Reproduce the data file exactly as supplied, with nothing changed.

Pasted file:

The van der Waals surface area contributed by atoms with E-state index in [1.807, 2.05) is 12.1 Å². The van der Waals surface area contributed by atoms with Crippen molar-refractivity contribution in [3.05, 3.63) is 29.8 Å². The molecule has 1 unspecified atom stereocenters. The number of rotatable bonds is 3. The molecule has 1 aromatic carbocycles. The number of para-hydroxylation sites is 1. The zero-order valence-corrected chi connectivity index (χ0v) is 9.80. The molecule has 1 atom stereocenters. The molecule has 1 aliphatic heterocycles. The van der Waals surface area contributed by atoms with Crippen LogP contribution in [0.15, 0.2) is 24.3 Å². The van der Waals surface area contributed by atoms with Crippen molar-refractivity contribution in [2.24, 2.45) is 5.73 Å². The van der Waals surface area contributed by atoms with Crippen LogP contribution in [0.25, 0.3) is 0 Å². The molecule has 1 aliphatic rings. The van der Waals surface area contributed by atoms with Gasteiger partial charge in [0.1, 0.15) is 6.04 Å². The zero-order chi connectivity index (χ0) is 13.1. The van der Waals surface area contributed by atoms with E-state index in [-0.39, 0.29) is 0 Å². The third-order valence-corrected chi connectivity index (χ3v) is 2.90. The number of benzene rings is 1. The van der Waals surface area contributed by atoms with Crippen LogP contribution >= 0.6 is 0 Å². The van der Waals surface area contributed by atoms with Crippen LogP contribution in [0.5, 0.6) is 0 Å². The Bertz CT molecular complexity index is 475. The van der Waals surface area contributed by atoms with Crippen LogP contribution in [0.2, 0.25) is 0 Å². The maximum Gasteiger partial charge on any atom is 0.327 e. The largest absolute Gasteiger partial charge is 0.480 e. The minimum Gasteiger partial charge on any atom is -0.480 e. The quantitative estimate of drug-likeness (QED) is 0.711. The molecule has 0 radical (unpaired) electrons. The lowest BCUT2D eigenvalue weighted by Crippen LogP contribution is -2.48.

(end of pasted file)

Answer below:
The van der Waals surface area contributed by atoms with E-state index in [1.807, 2.05) is 12.1 Å². The van der Waals surface area contributed by atoms with Crippen molar-refractivity contribution in [3.05, 3.63) is 29.8 Å². The molecule has 1 unspecified atom stereocenters. The number of rotatable bonds is 3. The molecule has 1 aromatic carbocycles. The number of para-hydroxylation sites is 1. The zero-order valence-corrected chi connectivity index (χ0v) is 9.80. The molecule has 1 atom stereocenters. The molecule has 1 aliphatic heterocycles. The van der Waals surface area contributed by atoms with Crippen LogP contribution in [0.15, 0.2) is 24.3 Å². The van der Waals surface area contributed by atoms with Crippen molar-refractivity contribution in [2.24, 2.45) is 5.73 Å². The van der Waals surface area contributed by atoms with Crippen LogP contribution in [0.25, 0.3) is 0 Å². The molecule has 1 aliphatic rings. The van der Waals surface area contributed by atoms with Gasteiger partial charge in [0.1, 0.15) is 6.04 Å². The zero-order chi connectivity index (χ0) is 13.1. The van der Waals surface area contributed by atoms with E-state index in [-0.39, 0.29) is 0 Å². The third-order valence-corrected chi connectivity index (χ3v) is 2.90. The number of benzene rings is 1. The van der Waals surface area contributed by atoms with Crippen LogP contribution >= 0.6 is 0 Å². The van der Waals surface area contributed by atoms with Crippen LogP contribution in [0.5, 0.6) is 0 Å². The Bertz CT molecular complexity index is 475. The van der Waals surface area contributed by atoms with Crippen LogP contribution in [0.2, 0.25) is 0 Å². The maximum Gasteiger partial charge on any atom is 0.327 e. The largest absolute Gasteiger partial charge is 0.480 e. The minimum Gasteiger partial charge on any atom is -0.480 e. The quantitative estimate of drug-likeness (QED) is 0.711. The molecule has 0 radical (unpaired) electrons. The lowest BCUT2D eigenvalue weighted by Crippen LogP contribution is -2.48.